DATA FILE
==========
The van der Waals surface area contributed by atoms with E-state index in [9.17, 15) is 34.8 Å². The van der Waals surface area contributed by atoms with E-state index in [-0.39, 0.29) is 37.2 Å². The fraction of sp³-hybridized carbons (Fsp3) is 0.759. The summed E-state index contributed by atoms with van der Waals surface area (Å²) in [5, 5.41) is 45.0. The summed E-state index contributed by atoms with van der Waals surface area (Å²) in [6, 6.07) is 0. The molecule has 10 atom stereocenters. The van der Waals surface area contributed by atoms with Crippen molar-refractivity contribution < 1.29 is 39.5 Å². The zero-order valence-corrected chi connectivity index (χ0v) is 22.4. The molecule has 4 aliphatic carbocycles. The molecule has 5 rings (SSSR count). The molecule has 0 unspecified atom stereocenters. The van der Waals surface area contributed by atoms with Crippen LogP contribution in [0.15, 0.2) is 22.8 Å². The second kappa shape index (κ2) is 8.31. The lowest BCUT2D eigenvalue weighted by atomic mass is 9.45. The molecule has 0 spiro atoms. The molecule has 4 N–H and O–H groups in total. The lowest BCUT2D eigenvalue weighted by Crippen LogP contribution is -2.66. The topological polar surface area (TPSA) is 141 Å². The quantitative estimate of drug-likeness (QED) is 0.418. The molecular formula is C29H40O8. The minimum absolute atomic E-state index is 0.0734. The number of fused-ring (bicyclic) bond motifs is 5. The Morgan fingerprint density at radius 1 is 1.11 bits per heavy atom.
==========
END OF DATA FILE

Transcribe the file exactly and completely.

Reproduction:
The van der Waals surface area contributed by atoms with E-state index in [9.17, 15) is 34.8 Å². The van der Waals surface area contributed by atoms with E-state index in [-0.39, 0.29) is 37.2 Å². The fraction of sp³-hybridized carbons (Fsp3) is 0.759. The summed E-state index contributed by atoms with van der Waals surface area (Å²) in [5, 5.41) is 45.0. The summed E-state index contributed by atoms with van der Waals surface area (Å²) in [6, 6.07) is 0. The molecule has 10 atom stereocenters. The van der Waals surface area contributed by atoms with Crippen molar-refractivity contribution < 1.29 is 39.5 Å². The zero-order valence-corrected chi connectivity index (χ0v) is 22.4. The molecule has 4 aliphatic carbocycles. The molecule has 5 rings (SSSR count). The molecule has 0 unspecified atom stereocenters. The van der Waals surface area contributed by atoms with Crippen LogP contribution in [0.15, 0.2) is 22.8 Å². The second kappa shape index (κ2) is 8.31. The lowest BCUT2D eigenvalue weighted by atomic mass is 9.45. The molecule has 0 spiro atoms. The molecule has 4 N–H and O–H groups in total. The lowest BCUT2D eigenvalue weighted by Crippen LogP contribution is -2.66. The topological polar surface area (TPSA) is 141 Å². The quantitative estimate of drug-likeness (QED) is 0.418. The molecular formula is C29H40O8. The minimum absolute atomic E-state index is 0.0734. The number of fused-ring (bicyclic) bond motifs is 5. The Morgan fingerprint density at radius 1 is 1.11 bits per heavy atom.